Release Your Expectation of Perfection
Releasing the expectation of perfection in yourself and in others may be one of the most difficult tasks we must accomplish as women. I’m not sure how or why so many of us grew up desiring perfection; especially, in what we all know to be an imperfect world. In theory, we accept that we’re imperfect people and yet, we still try to reach perfection in nearly everything we do and we tend to have the same expectation of others. It is generally our expectations of others that fail us; not the actual person.
I am a recovering perfectionist. I phrase it that way because perfectionism is like an addiction and it can be incredibly difficult to kick the habit. When I first married in 2003, I didn’t realize this about myself. Whenever Keith would point out an area he thought I could improve upon, I would immediately turn the tables around and point out a similar area in which he could use a little growth.
The desire to be perfect was one of my greatest flaws in the early years of our relationship. So much so that it made me defensive and made Keith reluctant to share his less-than-positive thoughts with me. That was, until I had an ‘aha’ moment. I realized I can never change or improve upon another person; that must be their own work. I can only change and improve upon myself. I didn’t need to point out his imperfections as a defense mechanism to keep him from pointing out mine. Being perfect, I discovered, was A-okay; it was simply a reminder that I was only human.
Welcoming constructive criticism from my husband -who I know loves and adores me to pieces- rather than resisting it, has made me a better person. Reminding myself daily that I’m a work in progress (W.I.P.) and will never be perfect (nor should I ever strive to be) has allowed me to fully enjoy life without this unrealistic burden.
Sharing with my husband areas in which I believe he still has room to grow, while allowing him to do it in his own time and at his own pace, let’s him know I love him exactly where he is today. And he, in turn, does exactly the same which frees me to just be me…one million flaws and all. I’m able to spend my time basking in everything wonderful about him and know that his flaws will lessen as time goes on (just as mine will).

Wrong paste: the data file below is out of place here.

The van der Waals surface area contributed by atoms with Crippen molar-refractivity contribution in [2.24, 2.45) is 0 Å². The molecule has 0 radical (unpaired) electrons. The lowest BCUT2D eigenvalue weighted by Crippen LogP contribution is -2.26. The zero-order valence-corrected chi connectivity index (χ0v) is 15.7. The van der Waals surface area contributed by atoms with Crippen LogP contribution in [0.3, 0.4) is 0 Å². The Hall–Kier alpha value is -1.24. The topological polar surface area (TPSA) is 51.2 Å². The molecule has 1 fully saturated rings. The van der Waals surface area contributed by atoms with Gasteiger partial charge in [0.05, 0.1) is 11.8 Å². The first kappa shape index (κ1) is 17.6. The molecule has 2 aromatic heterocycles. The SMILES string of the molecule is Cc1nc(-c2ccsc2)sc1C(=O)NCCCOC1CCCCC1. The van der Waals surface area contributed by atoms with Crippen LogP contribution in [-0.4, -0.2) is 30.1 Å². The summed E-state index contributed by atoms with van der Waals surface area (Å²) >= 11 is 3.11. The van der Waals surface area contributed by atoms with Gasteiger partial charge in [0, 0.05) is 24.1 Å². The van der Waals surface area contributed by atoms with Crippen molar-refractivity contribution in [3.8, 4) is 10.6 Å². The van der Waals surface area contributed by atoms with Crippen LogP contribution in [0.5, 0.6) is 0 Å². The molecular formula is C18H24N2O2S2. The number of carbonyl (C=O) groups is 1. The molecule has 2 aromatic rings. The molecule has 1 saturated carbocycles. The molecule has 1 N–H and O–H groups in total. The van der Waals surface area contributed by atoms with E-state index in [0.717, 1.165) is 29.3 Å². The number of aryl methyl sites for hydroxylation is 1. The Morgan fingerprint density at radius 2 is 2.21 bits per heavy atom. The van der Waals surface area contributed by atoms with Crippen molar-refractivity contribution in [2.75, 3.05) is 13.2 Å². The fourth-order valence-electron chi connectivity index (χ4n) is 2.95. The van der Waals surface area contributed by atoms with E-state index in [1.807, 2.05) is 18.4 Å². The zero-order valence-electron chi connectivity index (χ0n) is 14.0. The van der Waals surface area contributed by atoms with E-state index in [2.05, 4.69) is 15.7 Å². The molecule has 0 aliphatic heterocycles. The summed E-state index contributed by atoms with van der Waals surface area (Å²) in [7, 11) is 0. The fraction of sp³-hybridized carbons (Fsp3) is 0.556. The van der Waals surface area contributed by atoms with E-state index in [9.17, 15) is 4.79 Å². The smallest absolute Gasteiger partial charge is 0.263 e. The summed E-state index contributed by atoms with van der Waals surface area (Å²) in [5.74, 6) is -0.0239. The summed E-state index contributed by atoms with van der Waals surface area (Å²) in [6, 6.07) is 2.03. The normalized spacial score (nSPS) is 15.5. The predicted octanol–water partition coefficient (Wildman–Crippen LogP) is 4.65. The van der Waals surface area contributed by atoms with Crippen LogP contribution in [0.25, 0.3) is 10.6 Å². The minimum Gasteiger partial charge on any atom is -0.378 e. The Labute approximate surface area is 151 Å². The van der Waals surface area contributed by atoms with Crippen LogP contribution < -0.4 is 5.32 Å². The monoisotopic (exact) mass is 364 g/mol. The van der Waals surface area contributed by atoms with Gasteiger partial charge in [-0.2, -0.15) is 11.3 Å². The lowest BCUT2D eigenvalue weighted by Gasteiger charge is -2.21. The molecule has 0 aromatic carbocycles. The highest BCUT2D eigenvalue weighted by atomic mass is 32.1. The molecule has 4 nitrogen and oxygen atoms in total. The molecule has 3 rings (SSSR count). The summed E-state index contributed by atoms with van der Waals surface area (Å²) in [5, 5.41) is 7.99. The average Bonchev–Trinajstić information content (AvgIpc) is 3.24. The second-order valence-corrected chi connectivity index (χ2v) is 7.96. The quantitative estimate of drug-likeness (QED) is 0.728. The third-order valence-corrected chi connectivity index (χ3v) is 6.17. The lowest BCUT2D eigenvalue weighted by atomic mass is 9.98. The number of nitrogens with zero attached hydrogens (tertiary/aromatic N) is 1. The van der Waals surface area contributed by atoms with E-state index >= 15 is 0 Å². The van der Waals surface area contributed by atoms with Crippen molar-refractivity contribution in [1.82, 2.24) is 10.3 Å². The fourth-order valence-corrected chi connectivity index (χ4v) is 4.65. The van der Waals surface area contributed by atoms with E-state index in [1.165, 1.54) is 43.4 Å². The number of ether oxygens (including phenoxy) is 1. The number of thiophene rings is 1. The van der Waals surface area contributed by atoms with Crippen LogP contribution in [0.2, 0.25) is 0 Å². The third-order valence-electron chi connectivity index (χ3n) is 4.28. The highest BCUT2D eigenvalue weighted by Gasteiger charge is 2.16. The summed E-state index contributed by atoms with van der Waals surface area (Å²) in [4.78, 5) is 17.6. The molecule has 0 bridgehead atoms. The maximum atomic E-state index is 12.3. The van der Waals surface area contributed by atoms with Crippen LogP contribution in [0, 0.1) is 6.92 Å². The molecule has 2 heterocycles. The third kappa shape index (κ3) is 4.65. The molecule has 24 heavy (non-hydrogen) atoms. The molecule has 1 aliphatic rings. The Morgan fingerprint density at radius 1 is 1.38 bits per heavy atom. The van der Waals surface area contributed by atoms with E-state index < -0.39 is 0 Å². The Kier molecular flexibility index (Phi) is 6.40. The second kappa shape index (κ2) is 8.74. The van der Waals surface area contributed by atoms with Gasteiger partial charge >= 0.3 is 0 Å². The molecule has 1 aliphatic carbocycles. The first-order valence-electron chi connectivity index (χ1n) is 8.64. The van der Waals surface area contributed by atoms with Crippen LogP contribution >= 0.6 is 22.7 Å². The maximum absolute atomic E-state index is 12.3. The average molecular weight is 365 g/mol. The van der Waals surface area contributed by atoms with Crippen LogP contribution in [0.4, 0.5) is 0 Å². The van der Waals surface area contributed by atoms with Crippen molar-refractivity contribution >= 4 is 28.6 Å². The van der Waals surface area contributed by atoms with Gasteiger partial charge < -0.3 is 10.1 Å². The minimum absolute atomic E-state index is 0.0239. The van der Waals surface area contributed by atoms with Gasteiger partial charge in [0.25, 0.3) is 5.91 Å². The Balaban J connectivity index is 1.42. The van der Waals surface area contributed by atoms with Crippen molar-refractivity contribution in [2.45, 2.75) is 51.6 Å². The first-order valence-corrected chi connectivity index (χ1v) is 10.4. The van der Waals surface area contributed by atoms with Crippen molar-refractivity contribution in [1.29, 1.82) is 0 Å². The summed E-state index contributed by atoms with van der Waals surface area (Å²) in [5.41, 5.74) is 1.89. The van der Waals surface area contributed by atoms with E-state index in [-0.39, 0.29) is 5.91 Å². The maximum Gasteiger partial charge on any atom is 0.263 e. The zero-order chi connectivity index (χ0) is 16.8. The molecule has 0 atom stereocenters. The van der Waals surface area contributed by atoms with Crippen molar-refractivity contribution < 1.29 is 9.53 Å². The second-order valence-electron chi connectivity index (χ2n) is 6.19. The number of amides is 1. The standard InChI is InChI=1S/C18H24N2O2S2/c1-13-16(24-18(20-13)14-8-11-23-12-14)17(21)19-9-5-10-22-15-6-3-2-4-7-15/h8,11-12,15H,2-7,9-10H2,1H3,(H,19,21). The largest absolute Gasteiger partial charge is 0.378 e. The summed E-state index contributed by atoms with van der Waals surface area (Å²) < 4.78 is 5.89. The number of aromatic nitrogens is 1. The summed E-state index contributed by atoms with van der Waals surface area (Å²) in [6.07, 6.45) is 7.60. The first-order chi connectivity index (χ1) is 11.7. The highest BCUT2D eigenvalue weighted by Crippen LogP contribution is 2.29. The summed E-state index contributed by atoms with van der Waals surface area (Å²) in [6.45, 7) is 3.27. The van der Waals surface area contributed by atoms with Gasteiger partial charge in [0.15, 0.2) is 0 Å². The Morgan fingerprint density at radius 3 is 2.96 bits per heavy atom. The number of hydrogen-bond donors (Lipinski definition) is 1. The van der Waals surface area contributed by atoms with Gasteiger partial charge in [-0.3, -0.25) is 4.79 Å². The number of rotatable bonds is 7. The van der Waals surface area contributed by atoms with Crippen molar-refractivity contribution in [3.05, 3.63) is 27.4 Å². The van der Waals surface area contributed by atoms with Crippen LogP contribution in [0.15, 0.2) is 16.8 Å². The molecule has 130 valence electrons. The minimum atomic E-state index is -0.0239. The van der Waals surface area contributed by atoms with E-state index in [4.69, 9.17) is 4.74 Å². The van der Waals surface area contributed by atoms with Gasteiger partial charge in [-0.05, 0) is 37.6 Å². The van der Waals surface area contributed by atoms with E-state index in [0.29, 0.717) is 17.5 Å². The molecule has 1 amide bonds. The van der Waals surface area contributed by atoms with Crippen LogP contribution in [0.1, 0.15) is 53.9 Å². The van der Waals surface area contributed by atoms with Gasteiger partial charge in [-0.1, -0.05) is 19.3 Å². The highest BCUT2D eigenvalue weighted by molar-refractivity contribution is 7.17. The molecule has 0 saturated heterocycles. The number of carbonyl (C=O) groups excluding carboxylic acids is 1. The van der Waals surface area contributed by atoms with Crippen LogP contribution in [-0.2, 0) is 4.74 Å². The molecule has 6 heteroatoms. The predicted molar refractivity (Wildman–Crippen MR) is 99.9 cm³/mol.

There is something oddly freeing about focusing on what is great about those around you while simultaneously accepting constructive criticism about yourself from those who love you. Not because you want your closest friends and family to point out every area in your life that could use some growth. But rather because inviting this type of feedback allows you to hear what others are likely thinking but may not be transparent enough to say.
Accepting you are a W.I.P. takes the pressure off of you to be perfect, which in turn, removes your expectancy that other’s too will be without flaws. And when you let go of your hope for other’s to be perfect, a similar grace is naturally bestowed upon you. Release your expectation of perfection in yourself and others today and watch the dial on your happiness meter continue to head north.
Until tomorrow…make it a great day!
- Perfectionism (crywithasmile13.wordpress.com)
- Why Being Perfect Leads to an Imperfect Life. (elephantjournal.com)
- On Being A Perfectionist (ihundasmusings.com)
- 6 Ways To Survive As An Imperfect Perfectionist (thoughtcatalog.com)
- Perfectionism: What Gives? (bernijourney.wordpress.com)
- Perfectionism – all your questions answered (tamilagamtimes.wordpress.com)
- OCD and Perfectionism (ocdtalk.wordpress.com)
- I’m not perfect (wellnessundefined.com)